The Bremen Enquirer from Bremen, Indiana on August 21, 1924 · Page 3
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The Bremen Enquirer from Bremen, Indiana · Page 3

Bremen, Indiana
Issue Date:
Thursday, August 21, 1924
Page 3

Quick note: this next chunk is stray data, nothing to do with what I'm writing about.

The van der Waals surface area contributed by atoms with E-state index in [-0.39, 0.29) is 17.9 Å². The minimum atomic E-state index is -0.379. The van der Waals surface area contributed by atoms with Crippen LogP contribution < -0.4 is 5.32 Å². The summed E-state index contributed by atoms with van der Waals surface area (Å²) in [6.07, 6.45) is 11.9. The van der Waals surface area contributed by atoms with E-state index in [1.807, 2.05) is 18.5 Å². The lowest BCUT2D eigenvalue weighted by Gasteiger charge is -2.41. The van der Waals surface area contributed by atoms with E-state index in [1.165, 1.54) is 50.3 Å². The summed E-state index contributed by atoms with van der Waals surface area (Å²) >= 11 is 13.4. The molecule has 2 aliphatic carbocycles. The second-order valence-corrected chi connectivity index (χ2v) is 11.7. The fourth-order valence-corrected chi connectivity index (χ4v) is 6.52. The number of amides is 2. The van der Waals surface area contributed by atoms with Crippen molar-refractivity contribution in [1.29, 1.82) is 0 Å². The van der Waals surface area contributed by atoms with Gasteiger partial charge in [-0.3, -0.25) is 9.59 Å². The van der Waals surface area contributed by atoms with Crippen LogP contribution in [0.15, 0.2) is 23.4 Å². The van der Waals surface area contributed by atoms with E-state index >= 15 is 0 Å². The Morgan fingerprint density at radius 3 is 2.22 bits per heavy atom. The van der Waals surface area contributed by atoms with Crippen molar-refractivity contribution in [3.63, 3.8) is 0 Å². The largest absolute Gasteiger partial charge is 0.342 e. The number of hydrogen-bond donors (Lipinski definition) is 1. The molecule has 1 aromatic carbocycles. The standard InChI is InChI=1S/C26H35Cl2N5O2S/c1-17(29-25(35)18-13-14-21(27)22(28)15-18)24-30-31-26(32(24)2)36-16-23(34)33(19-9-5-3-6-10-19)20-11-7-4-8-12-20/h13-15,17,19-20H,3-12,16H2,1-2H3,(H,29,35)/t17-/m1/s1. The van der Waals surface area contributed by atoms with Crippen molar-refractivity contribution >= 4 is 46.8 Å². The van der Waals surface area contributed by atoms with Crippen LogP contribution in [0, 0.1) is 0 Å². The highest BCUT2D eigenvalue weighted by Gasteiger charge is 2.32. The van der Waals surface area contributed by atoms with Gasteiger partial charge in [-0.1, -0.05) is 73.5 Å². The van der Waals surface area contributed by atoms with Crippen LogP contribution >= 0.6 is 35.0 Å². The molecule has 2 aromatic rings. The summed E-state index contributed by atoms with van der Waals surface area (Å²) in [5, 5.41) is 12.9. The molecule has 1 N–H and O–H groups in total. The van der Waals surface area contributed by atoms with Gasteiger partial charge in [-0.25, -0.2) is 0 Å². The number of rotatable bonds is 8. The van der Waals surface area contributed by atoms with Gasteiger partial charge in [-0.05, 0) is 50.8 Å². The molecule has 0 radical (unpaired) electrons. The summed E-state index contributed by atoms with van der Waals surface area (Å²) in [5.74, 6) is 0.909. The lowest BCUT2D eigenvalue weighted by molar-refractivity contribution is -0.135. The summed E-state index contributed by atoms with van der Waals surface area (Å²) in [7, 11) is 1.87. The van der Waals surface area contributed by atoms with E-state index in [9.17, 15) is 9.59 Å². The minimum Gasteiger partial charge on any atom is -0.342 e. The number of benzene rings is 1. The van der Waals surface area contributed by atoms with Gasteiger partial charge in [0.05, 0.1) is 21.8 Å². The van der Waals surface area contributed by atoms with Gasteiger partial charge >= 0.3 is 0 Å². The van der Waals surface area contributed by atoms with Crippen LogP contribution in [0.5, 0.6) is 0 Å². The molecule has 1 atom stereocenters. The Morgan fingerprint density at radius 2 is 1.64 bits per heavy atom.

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THE BREMEN ENQUIRER. THURSDAY, AUGUST 21, 1924. THREE SERVICES AT THE CHURCHES 20 YEARS AGO I B. & O. TIME TABLE West Bound No. 45 Chicago train 5.57 AM No. 31 Local West 7.17 AM No. 7 Chicago train 12.09 PM East Bound No. 10 Wash-New York . . 12.26 PM No. 32 Garrett Local 5.42 PM No. 46 WH Lard-Wheeling . . 12.27 AM No. 16 Baltimore-New York 12.42 AM Trains 10 and 46 stop at Bremen to discharge passengers from Chicago or South Chicago and pick up passengers for Toledo, Detroit, Dayton and Cincinnati and all points east of Willard. Train 16 stops to receive passengers for points east of Printers Call Off Long Strike for 44-Hour Week Toronto. Decision by the Interna-national Typographical union to call off, as of August 31, the strike for a 44-hour week, which has been In progress since May, 1P21, was reached at a session of the convention In Massey halL which lasted until midnight. Kidnaper of Two Girls Kills Self When Cornered Keokuk, Iowa. IL Brown ended his life by shooting himself when surrounded by a posse searching for Evelyn and Maxlne Lawson, eight and four, who had been kept in a cave oear an abandoned coal mine south of aere all night by Brown. A Combination of Fun, Facts and Foolosophy Conducted, Concocted and . T l jh Confiscated vf ' the ground when the board on which they were standing broke and threw them to the ground. Mr. Miller suffered a broken collar bone and numerous bruises, while Mr. Kiefer was .severely bruised, but had no bones broken. A party of young people composed of the Misses Valeria Bondurant, Hazel Bondurant, Hazel Lytle, Pearl Laudeman, Minnie Vollmer, Hazel Schlosser, Loda and Mamie Culpi Lola Rhodes, Minna and Mary Knoepfle, and Alice Huff, attended the band concert , at Nappanee last evening. fc While a freight train was on siding at this place one night last week a box' car took fire, and only, the most heroic efforts of the train crew succeeded in saving the entire train. One car was totally consumed. The origin of the fire is unknown, but it is supposed to have been the work of tramps. Oliver Dietrich, Chester Gregg and Nathan Vehon took their second ride on the Masonic goat, Tuesday night. Invitations have been issued for the wedding of Oscar Roeder of this place, and Miss Anna Thieme, at the home of the bride's parents in South Bend next Thursday evening. Bremen's First tyle Show EXTRAORDINARY FASHION EVENT Ladi les an READY - TO - WEAR THE GIFT SHO TUESDAY, 2 to 4 p. rn. dMi isses ID AUGUST 26 and 7 to 9 p. m. TO INTRODUCE The Wonderful Mary Ellen Dresses An innovation provided by THE GIFT SHOP by which the ladies of Bro-men and vicinity w?ll be able to inspect Dresses and Fall Hats on living models. Come prepared to buy as you will see just the dress or hat you have wanted, at half the usual price. 6.75 nits GRACE UNITED BRETHREN Rev. A. F. Knepp, Pastor Sunday School, 9:30. I. Oliver Pfeiffer, Supt. Preaching services, 10.30. Junior Y. P. C. U. 10.30 a, m. Senior Y. P. C. E. at 6:00 p. m. Preaching Services at 7:00 p. m. Mid-week Prayer Service on Wednes day, at 7:30 p. m. -Official Board Meeting, first Monday each month, 7:30 p. m. Invitations extended to all to attend these services. SALEM EVANGELICAL "A Prosperous Church in a Prosperous Community." D. Alfred Kaley, Pastor -Sunday Services: 9.30 Bible School Claude E. Weiss, Supt. 10.30 Morning Worship. 6.30 Christian Endeavor. 7.30 Evening Sermon. Week Day Services: Wednesday, Thursday. Monthly Services: 1st Monday Evening, Official Board Meeting 2nd Monday Evening, League Business Meeting 1st Thursday Afternoon, x W. M. S. Meeting 2nd Wednesday Afternoon, Aid Meeting. 4th Wednesday Evening, Y. P. M. C-Meeting. CHURCH OF THE BRETHREN Chas. C. Cripe, Pastor Sunday Services: Sunday School, 9.30 a. m Weaver, Supt. Sermon, 10.45. Teacher Training, 6.00 p. tn. Christian Workers. 7 p. m. Milo Mrs. Chas. Cripe, President. Sermon, 7.45 p. m. Mid-Week Prayer Meeting, Wed. evening 7.S0 p. m.. Aid Society each alternate Thursday. All are cordially invited. If you have no regular church home, come and worship with us. ST. PAUL'S EVAN. LUTHERAN Rev. W. T. Vogel, Pastor. Services every Sunday morning at 10 oclock, alternating in German and English. English Sunday school at 11 oclock every Sunday morning. -Services every Sunday evening at 7 oclock, alternating in German and English. Everybody is cordially invited. FIRST EVANGELICAL Rev. H. H. Senne, Pastor. Sunday Services: Sunday School, 9.30 a. m. Preaching Service, 10.30 a. m. Teacher Training class meets every Wednesday at 7.00 p. m. Women's Missionary Society meets every last Thursday in the month at 2.30 p. m. Official Board Meeting f the church every first Tuesday of the month at 7.30 p. m. DR. S. B. SHONKWILER PAINLESS EXTRACTION with Block Anesthesia r Nitrous Oxid-Oxygen. Dental X-Ray and Oral Surgry Phone 86 Shonkwiler Bldg. W. Plymouth t. Everybody reads Enquirer want ads. It now it pays. Beauty and brains. require a healthy body, "That tired feeling fs a foe to good looks; a drag on effective mental or physical work; a bar to pleasure. Dr. Miles' Tonic brings health, energy nnd rosy cheeks.. Your druggist sells it at pre-war prices $1.00 per bottle. Items of Interest Reproduced from the Files of the Enquirer After the Lapse of a Generation. Last Thursday evening at 8 oclock was solemnized the wedding of Miss Ellen R. Roeder, of Bremen, to Mr. August H. Steffen, of Cleveland, Ohio, at St. Paul's Lutheran church. The church had been tastefully decorated for the occasion, and a large number of relatives and friends of the young people were present. Promptly at the hour the organist, Mr. Herman Bar-tels, began the wedding march from Lohengrin, and the bridal pary entered in the following order: The bridesmaids, Miss Dora Knoepfle and Clara Lauppe; the groomsmen, Messrs. William Lauppe and Oliver Snyder; the little flower girls, Alma and Grace Sauer, nieces of the bride; the maid of honor, Miss Mary Lauppe, with the bride. At the altar they were met by the groom and his best man, Mr. William Steffen. Then a special choir led by Mr. Bar-tels sang the beautiful song, "Lord, Give Thy Blessing." The short but impressive marriage ceremony was performed by Rev. A. Wilder, after which another song was rendered by the choir. The bridal party left the church to the strains of Mendelsohn's wedding march and proceeded to the home of the bride's parents, Mr. and Mrs. John B. Roeder, where congratulations were offered and a sumptuous luncheon was served to the guests. Ei-nest Schilt and George Ewald left on Monday for a trip to California. They expect to be gone about three weeks. Luther T. Piatt, the new principal of the high school, moved to town this week. He will occupy Dr. C. C. Bondurant's house. Fahys Yockey is a new assistant bookkeeper at the Union State Bank. We must be at least a little "warmer" than some of our neighbors. Frost was reported in Elkhart county last week, and it is said that corn and potato vines near Syracuse were killed by it. - A crowd of young people from town were entertained at the country home of Mr. and Mrs. Will Miller Saturday evening. The occasion was in honor of Alfred Brechtel's birthday anniversary. An elaborate lunch was served. Walmer Bros, and Elmer Gall of this place, have bought the old Seaman mill property, at Wakarusa, and will soon move to that place and conduct a machine shop and will manufacture iron tanks and other specialties. They are first-class mechanics, and we bespeak for them a profitable business, but, they are the kind of citizens we disike to have leave town. Hoboes have been altogether too plentiful here the past week. Some tone should show them around the school yard. It might have some effect. H. H. Miller and Edward Kiefer were severely injured yesterday afternoon, while at work on Mr. Miller's new house. They were at work on a scaffold about twenty feet from alle 1UMIS 11 11 H ii il . ailing" POME. "How is the milk maid?" ' He asked with a bow. "It isn't made, sir, It comes from a cow." f YES, OR NO. Chief Justice Taft said at a dinner party in Washintgon: "When a cross-examining lawyer gets impudent and offensive I love to see him taken down. Once, in a libel case, a Methodist preacher took a lawyer down beautifully. "Answer me yes or no!" the lawyer yelled. " 'But,' said the preacher, mildly, 'you can't answer every question with a direct yes or no.' "You can't!' roared the lawyer. He whacked the bar of witness stand right under the preacher's nose. 'You can, if you're not an idiot.' " 'Then, said the preacher, 'answer me yes or no to this What time is it?' "There was a titter in the court room. The lawyer looked foolish. " 'Or to this,' went on the preacher 'When did you get out of jail?' " 'Or to this,' he added, as soon as the laughter of the audience died down 'Have you stopped beating your wife?' ". WORTH LOOKING INTO. i One of our pi-eacher friends wants to know if it would be possible to work up a "hidden check page.' in the town where he now lives, and hide the check in one of the churches on Sunday evening. !P fl WILLING TO DIVVY UP. A lady friend who reads this column remarked to us the other day that we have had a lot to say about women's dress and manners, and suggested that the men are entitled to some attention these days. She's right. For instance : There's the man who wears a decol-ette .shirt with an unshaved neck if you want to call it neck. And the sport who rolls his trousers up about eight inches when there's no sign of rain. And the guy in a "Pam" Beach suit that shows Where his B. V. D.'s leave off and his socks begin. And the bird who shuns old fashioned suspenders but keeps hitching up his pants in all sorts of places and in all kinds of company. And the fellow who needs reminding that white socks need changing more frequently than black ones. And the man who wears a camel's hair brush on his upper lip and imag ines that it's a mustache. You're right, sister, woman has no monopoly. 3fc Every time we get the notion that the World is growing better we hear somebody pronounce it "athaletics." THE DOG AND THE FLEA Did you ever see an old hound that has fleas, and have you noticed how much those fleas worry him while he is lying around the yard with nothing to do? You will see him scratch on one side, bite on another side, roll over, twist around, whine and make more fuss than a setting hen. It would seem that the fleas were worrying the old hound half to death. Isn't it strange, however, when the hunter comes out of the door and blows his horn that the old dog jumps up, forgets ' his fleas and away he goes after the game, and, as long as he is on the hunt and busy, he never thinks anything more about the fleas, The old dog and the fleas remind one of some salesmen and agents and competitors. Soras salesmen and agents can be bothered more by little trivial acts of competitors and waste more time writing letters and telephoning than the old dog wastes in worrying about his fleas. The agents and salesmen however, who are up and about, on the hunt for business , talking quality, and demonstrating quality, have very little to say and less time to think about what their competitors are doing. Like the dog, when they have their minds centered on their business, the little, trivial things do not bother. POME. (Dedicated to the Grocer) Little bits o' parcels From the grocery Keeps the average feller In a state of poverty. Sft 9fi Cfr READY TO CHANGE. Clerk Glen Underwood was talking not long ago to a clerk in another county, and was told about a young Swede who stepped up to the counter one day and asked for a license. "What kind of a license?" asked the clerk. "A hunting license?" "No," was the answer. "Aye tank aye bane hunting long enough. Aye want marriage license." 9 fifr 9fi A WET TIME IN THE OLD TOWN. (Tioga, Ga., Herald) Miss Ethel Creaksby was hostess Tuesday evening at a shower in compliment to iMiss Mildred J. Flood, who is to marry Wayne G. Watterson of Paschalville next Thursday evening at the Baptist church. HIS COMEBACK. They had one of their usual tiffs because hubby was late home for supper. "You're always late," she said indignantly, "you were even late at the church the day we were married." "Yes," he answered bitterly, "but not late enough." !( JJ Sf The most uncertain thing I know (for it is always on the go) is nilady's line of waist, which never lingers in one place, but up and down forever slips from the shoulder to the hips; I'm sure us men would think it fine if we could fix this changing line, for with so many false alarms, we don't know where to put our arms. Headline "King George Subdues Bucking Horse" There is nothing more inspiring than to see a father set a good example for his son. & & We are wiling to bet a week's receipts that the girl who can dance 0 hours would be a physical wreck if she had to spend a half hour over the wash-tub. t fl RELIGIOUS CANDOR. A certain church recently issued an advertisement, thus: "Services at 10.30 a. m. Subject "The Three Great Failures" Choir, Sermon, Pipe Organ Offertory. All Welcome." s& s& PUZZLE. Fellow stopped in at the Ponader store the other day and said to Preacher Foltz: "Say, how do you sell your lim-burger cheese?" "Derned if I can tell you," says Preacher, just like that. ffr A TOAST TO LAUGHTER. Here's to laughter, the sunshine of the soul, the happiness of the heart, the leaven of youth, the echo of in nocence, the treasure of the humble, the Wealth of the poor, the bead in the cup of pleasure! Without it humor Would be dumb, wit would wither, dimples would disappear and smiles would shrivel. It dispels dejection, banishes the blues and mangles mel ancholy, for it is the foe of woe, the destroyer of depression, the birth cry of mirth and the swan song of sad ness. Jl 3fc BY GOLLY An old resident of Alaska had never j seen a motor car. One day he was j astonished to see one go by, but was dumbfounded when it was followed by a motorcycle. "Gee, whiz!" he said "who'd s'posed that thing had a colt!" You may be intrigued to learn that A. Gosling, of Indianapolis, pro cured a hunting license in Warsaw this week. S And Now In Closing Consider the case of the Howard county woman who has applied for a divorce from her husband for the reason that he refuses to take a bath She lived with him long enough to help him accumulate $12,000 worth of property, and now asks for ,$5,000 alimony. We' claim she earned it. m win ni i mm m m Summer Dresses that sold at 1 4.75, 1 9.75 and 24,75 Special for this show . . . , Also Ginghams and Voiles at Special Prices, and many other bargains throughout the store. Rebuilding of Europe Put in Yankee Hands t Paris. The solution of the reparations problem and the rebuilding of Europe has been placed almost- entirely In the hands of Americans through the signing of the Dawes pact in London. This statement was made here by one of the French delegates to the London conference during an interview with representatives of the press. Secretary of States Hughes Praises the Dawes Parley New York. Declaring himself to be "very hopeful and optimistic" regarding the outcome of the London conference on the Dawes reparations plan, Secretary of States Charles E. Hughes returned to the United States Dn the United States liner President Harding and entrained Immediately ?or Washington. DAYS OF DIZZINESS Come to Hundreds of People. There are days of dizziness; Spells of headache, languor, backache; Sometimes rheumatic pains; Often urinary disorders. Doan's Pills are especially for kidney ills. Endorsed in Bremen by grateful friends and neighbors. Ask Your Neighbor! Mrs. J. L. Becker, Montgomery St., Bremen, says: "Several yeas ago my kidneys caused me to suffer considerably. I had dull, miserable backaches that sapped my strength and energy. I couldn't half do my work during the day or rest well when night came. Headaches and dizziness were frequent, and my kidneys didn't act as they should. The use of Doan's Pills, however, soon relieved the backaches and put my kidneys in a good, healthy condition." Price 60c, at all dealers. Don't simply ask for a kidney remedy get Doan's ' Pills the same that Mrs. Becker had. Foster Milburn Co., Mfrs., Buffalo. N. Y. adv. 1 W t IS f-.W-jf IS EP t jmmjr -Ifrr IBoys THE GIFT SHOP, BREMEN GROVER WALTER cluoo Start the Boy to School on opening day all fitted out in a New Suit. You can easily afford it at the prices we are offering, and it really does help him with his studies to know he is as well dressed as the other boys. $7.50 to $12.50 1